Draft 2020-21 Racing Calendar Announced
15 May 2020
The Racing Industry Transition Agency (RITA) and New Zealand Thoroughbred Racing today released the draft calendar for the new season – notable in racing being programmed closest to horse populations. A number of venues did not receive dates for the new season – below the release from NZTR …
RELEASE OF DRAFT RACING CALENDAR FOR 2020/21
The proposed calendar for 2020/21 has been released today by RITA for consultation, as required under the Racing Act.
“Every thoroughbred racing club in New Zealand has a history and a part to play. NZTR has done significant work over the past 18 months on a venue plan which will future proof the racing industry,” New Zealand Thoroughbred Racing (NZTR) CEO Bernard Saundry said.
“We recognise that the calendar for 2020/21 looks very different to previous seasons with fewer meetings at fewer venues. The industry cannot survive, let alone move ahead, if we try and fit 2020s racing into a mould which was created last century.”
The proposed changes in the 2020/21 calendar acknowledge the need to provide a more efficient footprint of venues, which deliver cost savings to owners with meetings held closer to the horse populations. There are also significant cost savings to RITA in the servicing of meetings at these venues.
“NZTR’s venue plan took into account a number of factors and, among them, was the introduction of All Weather tracks. With the Cambridge All Weather track on schedule for use next season, the commitment from government of up $20m to build additional All Weather surfaces at Awapuni and Riccarton will also impact on future racing dates,” Saundry said.
The proposed meeting numbers in the draft calendar represent a 17 percent decrease in meetings since 2009 (from 328 to 273). During the same period there has been a 17 percent decline in individual starters, from 5826 to 4812.
“Our dwindling foal crop, which has dropped 28 percent since 2005, has resulted in a smaller pool of horses and even before COVID-19 the reduction in races was not keeping pace with the number of horses available to race.
“Nationally the average field size has fallen from 11.12 to 10.49 in 2019 and will have declined further by end of 2020.
“These figures are the stark reality of New Zealand’s available thoroughbred racing crop,” he said.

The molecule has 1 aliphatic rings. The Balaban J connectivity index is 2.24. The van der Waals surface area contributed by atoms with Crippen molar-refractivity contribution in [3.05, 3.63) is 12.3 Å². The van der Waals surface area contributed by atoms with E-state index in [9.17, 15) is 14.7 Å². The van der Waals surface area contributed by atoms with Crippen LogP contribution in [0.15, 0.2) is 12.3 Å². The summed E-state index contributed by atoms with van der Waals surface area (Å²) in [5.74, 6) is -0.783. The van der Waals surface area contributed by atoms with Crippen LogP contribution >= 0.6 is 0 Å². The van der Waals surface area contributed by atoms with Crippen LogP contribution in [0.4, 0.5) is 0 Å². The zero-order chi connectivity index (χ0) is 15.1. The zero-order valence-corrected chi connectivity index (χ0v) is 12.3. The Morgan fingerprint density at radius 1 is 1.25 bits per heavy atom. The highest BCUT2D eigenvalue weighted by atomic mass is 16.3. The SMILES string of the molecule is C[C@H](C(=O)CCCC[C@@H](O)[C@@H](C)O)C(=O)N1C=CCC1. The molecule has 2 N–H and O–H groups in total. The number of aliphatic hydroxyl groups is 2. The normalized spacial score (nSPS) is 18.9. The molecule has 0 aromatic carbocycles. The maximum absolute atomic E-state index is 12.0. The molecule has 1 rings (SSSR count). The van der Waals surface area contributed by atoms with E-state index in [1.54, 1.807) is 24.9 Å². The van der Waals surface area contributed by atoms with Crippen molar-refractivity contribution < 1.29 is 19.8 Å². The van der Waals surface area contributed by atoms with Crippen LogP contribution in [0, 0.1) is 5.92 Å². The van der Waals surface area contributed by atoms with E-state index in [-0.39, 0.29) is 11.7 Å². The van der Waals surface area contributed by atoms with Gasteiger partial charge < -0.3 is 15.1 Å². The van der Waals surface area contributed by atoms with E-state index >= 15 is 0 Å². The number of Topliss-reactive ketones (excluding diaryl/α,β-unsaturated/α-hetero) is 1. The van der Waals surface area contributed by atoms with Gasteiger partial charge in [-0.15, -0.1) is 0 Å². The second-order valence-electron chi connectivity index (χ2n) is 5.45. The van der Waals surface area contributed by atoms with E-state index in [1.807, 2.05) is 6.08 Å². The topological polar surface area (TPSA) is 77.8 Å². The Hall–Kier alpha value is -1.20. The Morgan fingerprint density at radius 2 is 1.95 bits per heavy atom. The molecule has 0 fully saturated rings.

“We understand that there will be some who find it difficult to accept that racing may no longer continue at their local venue. We also understand that an argument could be made for the survival of each individual venue, but where would that get us? At this time it is important everyone takes an industry-wide view and not consider venues in isolation,” Saundry said.
While the draft calendar is aligned with NZTR’s Venue Plan and the recommendations of the Messara Review, it has been released for a consultation process which concludes on 15 June.
Among the considerations taken into account was the need to recognise the uniqueness and wide appeal of some country venues. This also aligns with the principles of the NZTR Venue Plan and the expectations of the Messara Review.
“The New Zealand racing industry has been described as being at a crossroads for many years and it is apparent we cannot sustain the number of venues we currently have, and the draft calendar simply reflects this economic reality,” Saundry said.
“Tough decisions have to be made and this was signalled by the Racing Minister in his delivery of racing’s emergency rescue package earlier this week. We owe it to the industry, all those employed in it, those stakeholders who rely on it for their income and the owners and punters who support it, to make these decisions,” he said.
“While most in the industry know we have too many venues a parochial outlook has crippled any serious action being taken to reduce them. COVID-19 has forced what countless Royal Commissions, and Ministerial Reviews, including the Messara review, have recommended,” Saundry said.
“Those clubs which may now find themselves racing at a different venue should take inspiration from Feilding and Beaumont. Both of these clubs have demonstrated that with relocation can come longevity and success at a host venue.”
“We now have an opportunity to reset and take the first steps in creating a more streamlined, efficient industry,” he said.
With the proposed reduction in venues and dates, some clubs do not have licences allocated for 2020/21. Over the consultation period, NZTR will engage with these clubs, and potential tenant clubs, to determine options for the affected clubs to race at alternative venues and thereby retain individual club’ identities. NZTR will also review the allocation amongst clubs of licences within regions as part of this process.
Thoroughbred Venues Proposed to not host racing in 2020/21 Draft calendar
Waipa (Te Awamutu)